Home fire experience prompts East Liverpool resident to become Red Cross volunteer

By Eric Alves, Regional Communications Specialist, American Red Cross of Northeast Ohio

February 20, 2020- Imagine coming home after a day of work or shopping for the upcoming holiday season, only to find that your home is on fire. That was the case for one East Liverpool family, following a fire believed to have been caused by the wood burner.

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As he was driving home from work in Canfield on the evening of Dec. 15, 2017, John Pomeroy noticed he received an unusually high number of text messages and missed calls. Being unable to read the messages as he was driving, he decided to return the calls. That is when he heard the unthinkable.

Before John could ask, his daughter Jocelyn picked up the phone and immediately said, “Dad, the house is on fire. This is not a joke.”

After shopping for gifts with her mother, Jocelyn was the first person to discover the fire. As soon as she opened the front door, all she could see was the home filled with smoke. Confusion and fear set in.

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John and Jocelyn Pomeroy

Once John arrived on the scene, he immediately checked on his family to make sure everyone was safe. Then the gravity of the situation began to sink in and he pondered what to do next, as firefighters extinguished the fire.

Prior to the home fire, John and Jocelyn only thought the American Red Cross assisted with large scale disasters, such as hurricanes and tornadoes. John remembers being amazed by how quickly the Red Cross arrived on the scene and the compassion the Disaster Action Team members showed his family.

One memory Jocelyn has of that evening was being wrapped in a Red Cross blanket, an item she still owns today, and the comfort she received from its warmth and softness.

“It is really helpful to have someone there to help you, give you a blanket and tell you everything will be okay,” said Jocelyn.

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John and Jocelyn with Kristen Gallagher and Karen Conklin

Even though John personally knew Lake to River Chapter Executive Director Karen Conklin and Kristen Gallagher, disaster program specialist, through Ohio high school wrestling, he was comforted by the Red Cross’ commitment to helping his family get back on their feet.

“We are grateful for the Red Cross and all of their hard work to help others in need,” stated John.

While John and his family were fortunate to be able to return to their home following the fire, he never forgot what the Red Cross did for them. John was so inspired by his experience that he signed up to become a Red Cross volunteer during a volunteer information session in East Liverpool.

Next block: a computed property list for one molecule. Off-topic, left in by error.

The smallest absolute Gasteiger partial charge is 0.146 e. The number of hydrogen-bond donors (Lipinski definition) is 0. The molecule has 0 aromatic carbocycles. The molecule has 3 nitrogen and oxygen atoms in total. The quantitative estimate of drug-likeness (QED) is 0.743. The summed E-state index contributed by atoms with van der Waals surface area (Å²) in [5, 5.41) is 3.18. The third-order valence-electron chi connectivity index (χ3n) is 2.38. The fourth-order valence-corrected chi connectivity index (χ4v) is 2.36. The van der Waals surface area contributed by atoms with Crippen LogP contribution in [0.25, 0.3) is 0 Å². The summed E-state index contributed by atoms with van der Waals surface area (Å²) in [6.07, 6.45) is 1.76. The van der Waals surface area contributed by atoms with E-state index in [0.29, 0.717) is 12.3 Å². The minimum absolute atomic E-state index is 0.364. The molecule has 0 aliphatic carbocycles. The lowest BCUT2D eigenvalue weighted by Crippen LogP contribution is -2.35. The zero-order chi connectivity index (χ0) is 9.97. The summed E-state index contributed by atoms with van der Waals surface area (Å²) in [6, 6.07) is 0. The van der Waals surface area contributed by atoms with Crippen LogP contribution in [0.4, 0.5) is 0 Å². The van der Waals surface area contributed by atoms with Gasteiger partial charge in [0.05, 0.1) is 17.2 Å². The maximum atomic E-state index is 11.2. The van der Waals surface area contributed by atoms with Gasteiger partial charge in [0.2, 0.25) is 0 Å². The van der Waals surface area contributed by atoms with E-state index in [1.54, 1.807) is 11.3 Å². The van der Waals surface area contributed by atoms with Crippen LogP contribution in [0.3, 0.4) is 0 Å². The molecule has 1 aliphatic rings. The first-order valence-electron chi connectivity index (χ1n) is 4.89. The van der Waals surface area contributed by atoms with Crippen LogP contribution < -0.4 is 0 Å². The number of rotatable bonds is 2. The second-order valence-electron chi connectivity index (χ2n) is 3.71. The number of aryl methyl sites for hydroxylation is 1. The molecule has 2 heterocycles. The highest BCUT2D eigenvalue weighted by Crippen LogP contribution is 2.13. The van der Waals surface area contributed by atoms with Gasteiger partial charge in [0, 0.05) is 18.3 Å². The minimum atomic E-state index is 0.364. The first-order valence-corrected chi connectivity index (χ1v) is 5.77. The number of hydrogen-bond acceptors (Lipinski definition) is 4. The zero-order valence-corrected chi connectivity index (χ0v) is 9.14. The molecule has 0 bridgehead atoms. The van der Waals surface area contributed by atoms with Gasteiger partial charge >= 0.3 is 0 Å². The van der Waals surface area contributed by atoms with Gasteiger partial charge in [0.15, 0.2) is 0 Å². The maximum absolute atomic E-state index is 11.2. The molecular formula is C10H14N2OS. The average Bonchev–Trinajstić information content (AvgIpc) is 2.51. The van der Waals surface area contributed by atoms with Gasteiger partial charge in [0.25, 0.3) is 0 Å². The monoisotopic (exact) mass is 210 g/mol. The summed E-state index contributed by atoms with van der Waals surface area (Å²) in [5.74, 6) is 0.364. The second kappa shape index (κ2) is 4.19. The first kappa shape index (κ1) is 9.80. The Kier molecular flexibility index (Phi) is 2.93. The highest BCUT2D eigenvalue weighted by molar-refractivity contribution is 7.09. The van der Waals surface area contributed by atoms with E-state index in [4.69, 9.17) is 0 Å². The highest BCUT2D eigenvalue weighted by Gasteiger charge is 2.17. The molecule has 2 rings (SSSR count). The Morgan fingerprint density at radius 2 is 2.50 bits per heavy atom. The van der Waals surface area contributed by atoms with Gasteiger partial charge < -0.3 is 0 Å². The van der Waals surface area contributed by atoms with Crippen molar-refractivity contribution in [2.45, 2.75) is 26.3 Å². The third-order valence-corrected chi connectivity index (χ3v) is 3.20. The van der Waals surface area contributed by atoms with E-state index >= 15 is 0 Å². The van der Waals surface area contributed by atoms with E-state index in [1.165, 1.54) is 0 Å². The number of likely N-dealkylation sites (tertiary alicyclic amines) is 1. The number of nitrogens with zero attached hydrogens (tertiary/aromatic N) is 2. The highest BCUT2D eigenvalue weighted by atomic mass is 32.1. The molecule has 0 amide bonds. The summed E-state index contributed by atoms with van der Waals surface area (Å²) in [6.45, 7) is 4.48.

“Despite so much going through my mind, the Red Cross was there every step of the way,” said John. “As a volunteer, I hope to provide others in need the same comfort and support that we received. I want to help others know everything will be okay.”

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John signing up to become a Red Cross volunteer

Although Jocelyn has to wait until she turns 13, she also is eager to become a Red Cross volunteer. Until then, she is looking forward to the opportunity to apply to be a Summer Youth Corps member this year.

The Red Cross will host informational sessions across Northeast Ohio to help you learn about the many ways you can make a difference as a Red Cross volunteer. Youll hear from current volunteers and have an opportunity to ask questions. Volunteer applications will also be available.

Cuyahoga, Lake and Geauga County Volunteer Information Sessions

Saturday, Feb. 29

10-11 a.m.

Red Cross Regional Headquarters

3747 Euclid Ave., Cleveland, OH

Summit, Portage and Media County Volunteer Information Sessions

Saturday, March 1

10-11 a.m.

Red Cross Akron Office

501 W. Market St., Akron, OH

Can’t make it to a volunteer session, but interested in volunteering? Click here to visit our volunteer page to learn more about volunteering with the Red Cross and to submit a volunteer application.

Edited by Glenda Bogar, American Red Cross volunteer

 

Fires force families to flee their homes

Disaster workers respond to nearly a dozen home fires in Northeast Ohio over the weekend

Nearly three-dozen people, including nine children were left homeless – at least temporarily – following weekend fires in Cleveland, Lorain, Eastlake, Mansfield and Cadiz, Ohio.  Disaster action team members responded, tending to their immediate needs by providing financial assistance, comfort kits that include personal hygiene items, and hope for finding a way forward.